Terry says they found that about 50 percent of their employees didn’t have doctors. Where were they going? Urgent cares. And that was causing increased loss ratios. Now, for a number of people, this is their doctor and some even bring their family.
What’s resulted from this is that their losses started going down. Terry says it’s not because people weren’t going to the doctor, but they were finding that people were starting to take care of themselves by addressing the issues of obesity, hypertension, diabetes, smoking and nutrition.
“At most transit properties, you have people who have erratic schedules. And, they’re not eating well and usually grabbing some fast food and bringing it to the rest of the family,” says Terry.
They also did a “smart bomb approach,” identifying and working with individuals who were high-risk users, the highest contributors to the loss ratio. Working with them with the doctor and practitioners they helped focus those individuals from some of the complications that were occurring, such as getting uncoordinated treatments from multiple doctors or splitting pills or skipping doses. Terry says, “That was a very interesting approach, but it was a tactical effort to get into some of the high flyers.”
With the changes in place, a couple years ago when going out to bid they started seeing a reduction in renewals and they started seeing competition. And when going out to bid this year, they had nearly a 14 percent reduction in healthcare. “We switched carriers, we have more competition, it played out exactly the way we hoped in addressing the issue of first getting a healthier workforce and driving down the cost for our company,” Terry says. “This year we project being close to $700,000 in savings.”
Efficiencies in Labor
Over the past couple years a lot has been done to reduce the overtime and absenteeism. Previously absenteeism was about 17 percent to now 6 percent. Overtime in transportation was 20 percent, now at about 8 percent and vehicle maintenance overtime was at 20 percent, and now down to around 10 percent.
Over the week there was so much overtime availability, some would call in sick one day to pick up over time later in the week.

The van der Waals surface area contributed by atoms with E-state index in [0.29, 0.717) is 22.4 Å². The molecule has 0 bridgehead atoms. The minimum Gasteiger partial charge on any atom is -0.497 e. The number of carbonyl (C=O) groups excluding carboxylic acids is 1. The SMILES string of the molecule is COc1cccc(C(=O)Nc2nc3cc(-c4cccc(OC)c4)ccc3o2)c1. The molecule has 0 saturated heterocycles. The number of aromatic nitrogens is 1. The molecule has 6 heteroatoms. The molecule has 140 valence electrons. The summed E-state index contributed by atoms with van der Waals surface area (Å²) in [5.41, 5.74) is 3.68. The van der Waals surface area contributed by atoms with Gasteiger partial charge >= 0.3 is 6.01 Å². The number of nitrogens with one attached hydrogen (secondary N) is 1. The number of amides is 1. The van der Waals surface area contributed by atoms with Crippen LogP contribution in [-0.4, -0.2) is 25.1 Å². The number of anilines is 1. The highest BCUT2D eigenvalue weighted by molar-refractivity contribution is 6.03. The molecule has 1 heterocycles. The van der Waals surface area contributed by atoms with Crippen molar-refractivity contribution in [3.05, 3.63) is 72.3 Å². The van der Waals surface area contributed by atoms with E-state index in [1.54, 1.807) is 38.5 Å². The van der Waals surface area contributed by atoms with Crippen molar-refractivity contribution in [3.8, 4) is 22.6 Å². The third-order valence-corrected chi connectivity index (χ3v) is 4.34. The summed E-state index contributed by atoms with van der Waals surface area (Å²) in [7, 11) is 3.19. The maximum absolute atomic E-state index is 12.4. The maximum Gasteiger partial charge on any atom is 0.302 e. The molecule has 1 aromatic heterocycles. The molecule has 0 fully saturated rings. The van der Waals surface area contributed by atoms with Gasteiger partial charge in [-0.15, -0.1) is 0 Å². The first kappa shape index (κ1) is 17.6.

“We looked at the staffing model of some of the bigger properties on how they staff,” Trevor Ocock, vice president & chief operating officer, explains. They determined the appropriate number of FTE they needed and pushed hard and fast to hire quickly and then not have as much overtime availability. And it really required employees to come to work, he says. “It was a tough road.”
It was a little different when it came to maintenance because the staffing levels weren’t the issue. There are multiple shops within the vehicle maintenance department and one was the rebuild shop where they would rebuild their own components. “We did an analysis about five years ago that showed everything we were rebuilding. We wanted to see the equivalent of buying new components under warranty.
“We saw that holistically for the whole shop, it was better to discontinue rebuilding used parts and it was better to buy new parts with warranties.”
Ocock says they reached out to an area college to help train those from that shop some of the other skills, such as heating, ventilation, air conditioning, electrician and body work and those employees were transferred to the other shops.
With recertification, better scheduling and a voucher system, IndyGo was able to provide more efficient access for paratransit. Terry says they do functional and cognitive assessments to recertify individuals so people who are truly in need of the service are qualified for that.
“We found that maybe a third or more of the individuals were certified because they couldn’t access fixed-route because of sidewalks not being there or being in disrepair or lack of safe crossings,” he says. By working closely with the city department they put a major focus on areas needing street and sidewalk improvements.